Just days into the new Congress, Democrats have made it clear that they will spend the next two years fighting for higher taxes on American families, individuals, and businesses.
These tax hikes would erase the current economic successes. The U.S. economy added 312,000 jobs in December and wages increased by 3.2 percent over the past year.
In the past few months, the United States has been named the most competitive economy in the world, manufacturers had their biggest job gain in the past 20 years, and small business optimism is at record levels.
The tax cuts have also resulted in significant tax reduction for families. Ninety percent of wage earners have seen increased take-home pay with a family of four earning $73,000 in annual income seeing a tax cut of $2,058, a 58 percent reduction in federal taxes.
Changing the Rules to Make Tax Hikes Easier
The new Democrat House majority has already changed the rules of the House to make it easier to raise taxes by abolishing the three-fifths majority requirement to raise income taxes that existed under GOP control. This change was proposed as part of H.Res.6, the House Democrats’ rules package for the 116th Congress.
Since they’ve controlled the House since 2011, Republicans maintained a rule requiring any bill that increases federal income taxes to have the support of three-fifths majority of Congress.
Rejecting a Proposal to Make Middle-Class Tax Relief Permanent
Democrats also rejected a proposal by House Ways and Means Ranking Member Kevin Brady (R-Texas) to make permanent the $2,000 child tax credit (up from 1,000) and the $24,000 standard deduction for families (up from $12,000).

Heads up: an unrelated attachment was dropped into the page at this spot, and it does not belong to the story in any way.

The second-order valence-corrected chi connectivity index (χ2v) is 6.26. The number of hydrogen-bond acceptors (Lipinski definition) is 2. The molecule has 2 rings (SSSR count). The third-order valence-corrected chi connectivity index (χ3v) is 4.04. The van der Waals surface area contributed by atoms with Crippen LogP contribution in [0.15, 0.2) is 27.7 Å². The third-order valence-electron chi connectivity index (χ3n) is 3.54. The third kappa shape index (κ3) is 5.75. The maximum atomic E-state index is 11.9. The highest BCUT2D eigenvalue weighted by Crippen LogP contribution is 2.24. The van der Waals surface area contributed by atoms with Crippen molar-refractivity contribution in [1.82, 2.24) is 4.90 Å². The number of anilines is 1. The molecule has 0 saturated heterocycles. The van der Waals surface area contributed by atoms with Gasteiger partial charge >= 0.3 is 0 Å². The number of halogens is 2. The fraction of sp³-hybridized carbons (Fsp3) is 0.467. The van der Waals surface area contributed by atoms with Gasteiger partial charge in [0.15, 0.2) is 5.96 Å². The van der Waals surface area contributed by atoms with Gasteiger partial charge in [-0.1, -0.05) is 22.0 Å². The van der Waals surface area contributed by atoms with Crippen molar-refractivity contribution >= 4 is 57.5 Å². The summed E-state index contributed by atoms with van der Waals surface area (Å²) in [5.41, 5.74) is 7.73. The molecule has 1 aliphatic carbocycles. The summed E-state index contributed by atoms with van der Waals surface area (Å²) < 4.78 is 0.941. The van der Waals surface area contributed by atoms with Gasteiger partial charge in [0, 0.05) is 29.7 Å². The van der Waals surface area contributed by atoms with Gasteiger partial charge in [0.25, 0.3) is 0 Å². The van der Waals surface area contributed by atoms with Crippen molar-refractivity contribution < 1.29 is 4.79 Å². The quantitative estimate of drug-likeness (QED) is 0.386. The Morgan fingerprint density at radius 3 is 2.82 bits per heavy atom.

Both provisions overwhelmingly benefit middle-class families – the child tax credit is claimed by roughly 22 million American families, while the doubling of the standard deduction provided more take-home pay for the 105 million families that claimed the provision prior to tax reform.
Creating a 70-Percent Income Tax Rate
Freshman Democratic Congresswoman Alexandria Ocasio-Cortez of New York has called for a top 70-percent federal income tax. This would nearly double the current top tax bracket of 37 percent.
While Ocasio-Cortez wants “the rich” to pay more, she fails to mention that the tax code is already steeply progressive. The top 1 percent already pay 39.5 percent of federal income taxes while the top 20 percent of households pay 88.1 percent of federal income taxes.
Raising the Corporate Tax Rate
Kentucky Democrat House Budget Chairman John Yarmuth has announced the Democrat budget proposal will increase the corporate income tax from 21 percent to 28 percent. This would make the United States a less competitive place to do business and make the U.S. statutory rate higher than many developed competitors.
The combined state-federal tax rate under this proposal would be 34 percent, far higher than major competitors such as the United Kingdom (19 percent), China (25 percent), Canada (26.8 percent), and Ireland (12.5 percent).
A corporate rate hike will directly impact today’s strong economic growth, growing wages, record job openings, and lower utility bills.
Reviving the Regressive Obamacare Individual Mandate Tax Penalty
California Democrat Speaker Nancy Pelosi has called for a “replacement” to the Obamacare individual mandate tax penalty that was repealed by the GOP tax cuts.
Before it was repealed, the individual mandate was one of the most regressive taxes in the code.
Based on official IRS data, 75 percent of families (3.8 million filers in 2016) that were impacted by the mandate made less than $50,000 per year.
The GOP tax cuts have proven successful in providing increased take-home pay, more jobs, and a stronger economy.
Given actions of the Democrats just one week into 2019, it is clear that they will spend the rest of the year pushing to undo this law and impose higher taxes on businesses and families across the board.
Alex Hendrie is tax policy director of Americans for Tax Reform, a nonprofit group advocating for lower taxes and limited government.
The views and opinions expressed in this commentary are those of the author and do not reflect the official position of The Daily Caller.